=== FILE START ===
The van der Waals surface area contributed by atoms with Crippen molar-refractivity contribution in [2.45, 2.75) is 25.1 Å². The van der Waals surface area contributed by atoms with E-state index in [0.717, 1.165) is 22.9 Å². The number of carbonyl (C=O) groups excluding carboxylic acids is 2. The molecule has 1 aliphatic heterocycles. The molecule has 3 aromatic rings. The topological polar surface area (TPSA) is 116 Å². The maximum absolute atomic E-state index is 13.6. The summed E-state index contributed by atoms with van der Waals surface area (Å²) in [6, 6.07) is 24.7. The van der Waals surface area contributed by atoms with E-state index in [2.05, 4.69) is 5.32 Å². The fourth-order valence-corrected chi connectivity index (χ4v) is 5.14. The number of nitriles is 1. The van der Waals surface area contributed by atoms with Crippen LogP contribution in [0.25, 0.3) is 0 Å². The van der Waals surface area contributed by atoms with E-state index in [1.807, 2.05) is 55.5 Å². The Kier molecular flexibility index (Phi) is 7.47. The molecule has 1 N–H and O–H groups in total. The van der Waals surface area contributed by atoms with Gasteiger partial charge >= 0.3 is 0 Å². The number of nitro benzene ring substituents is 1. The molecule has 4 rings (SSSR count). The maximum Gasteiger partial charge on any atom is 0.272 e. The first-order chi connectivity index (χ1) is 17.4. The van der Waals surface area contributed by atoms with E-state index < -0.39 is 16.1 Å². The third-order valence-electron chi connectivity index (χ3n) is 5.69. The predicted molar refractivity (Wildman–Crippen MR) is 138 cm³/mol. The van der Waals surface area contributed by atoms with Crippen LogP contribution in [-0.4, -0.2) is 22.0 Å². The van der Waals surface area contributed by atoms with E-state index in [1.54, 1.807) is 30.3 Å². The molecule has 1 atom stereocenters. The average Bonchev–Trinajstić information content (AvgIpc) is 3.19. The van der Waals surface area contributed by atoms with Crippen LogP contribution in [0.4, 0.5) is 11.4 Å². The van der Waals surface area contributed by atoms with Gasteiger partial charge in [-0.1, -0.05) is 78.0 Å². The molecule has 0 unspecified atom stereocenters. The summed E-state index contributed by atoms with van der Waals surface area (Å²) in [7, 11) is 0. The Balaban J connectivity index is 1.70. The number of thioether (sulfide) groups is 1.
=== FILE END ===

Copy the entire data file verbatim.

The van der Waals surface area contributed by atoms with Crippen molar-refractivity contribution in [2.45, 2.75) is 25.1 Å². The van der Waals surface area contributed by atoms with E-state index in [0.717, 1.165) is 22.9 Å². The number of carbonyl (C=O) groups excluding carboxylic acids is 2. The molecule has 1 aliphatic heterocycles. The molecule has 3 aromatic rings. The topological polar surface area (TPSA) is 116 Å². The maximum absolute atomic E-state index is 13.6. The summed E-state index contributed by atoms with van der Waals surface area (Å²) in [6, 6.07) is 24.7. The van der Waals surface area contributed by atoms with E-state index in [2.05, 4.69) is 5.32 Å². The fourth-order valence-corrected chi connectivity index (χ4v) is 5.14. The number of nitriles is 1. The van der Waals surface area contributed by atoms with Crippen LogP contribution in [0.25, 0.3) is 0 Å². The van der Waals surface area contributed by atoms with E-state index in [1.807, 2.05) is 55.5 Å². The Kier molecular flexibility index (Phi) is 7.47. The molecule has 1 N–H and O–H groups in total. The van der Waals surface area contributed by atoms with Gasteiger partial charge >= 0.3 is 0 Å². The number of nitro benzene ring substituents is 1. The molecule has 4 rings (SSSR count). The maximum Gasteiger partial charge on any atom is 0.272 e. The first-order chi connectivity index (χ1) is 17.4. The van der Waals surface area contributed by atoms with E-state index < -0.39 is 16.1 Å². The third-order valence-electron chi connectivity index (χ3n) is 5.69. The predicted molar refractivity (Wildman–Crippen MR) is 138 cm³/mol. The van der Waals surface area contributed by atoms with Crippen LogP contribution in [-0.4, -0.2) is 22.0 Å². The van der Waals surface area contributed by atoms with E-state index in [1.54, 1.807) is 30.3 Å². The molecule has 1 atom stereocenters. The average Bonchev–Trinajstić information content (AvgIpc) is 3.19. The van der Waals surface area contributed by atoms with Crippen LogP contribution in [0.4, 0.5) is 11.4 Å². The van der Waals surface area contributed by atoms with Gasteiger partial charge in [-0.1, -0.05) is 78.0 Å². The molecule has 0 unspecified atom stereocenters. The summed E-state index contributed by atoms with van der Waals surface area (Å²) in [7, 11) is 0. The Balaban J connectivity index is 1.70. The number of thioether (sulfide) groups is 1.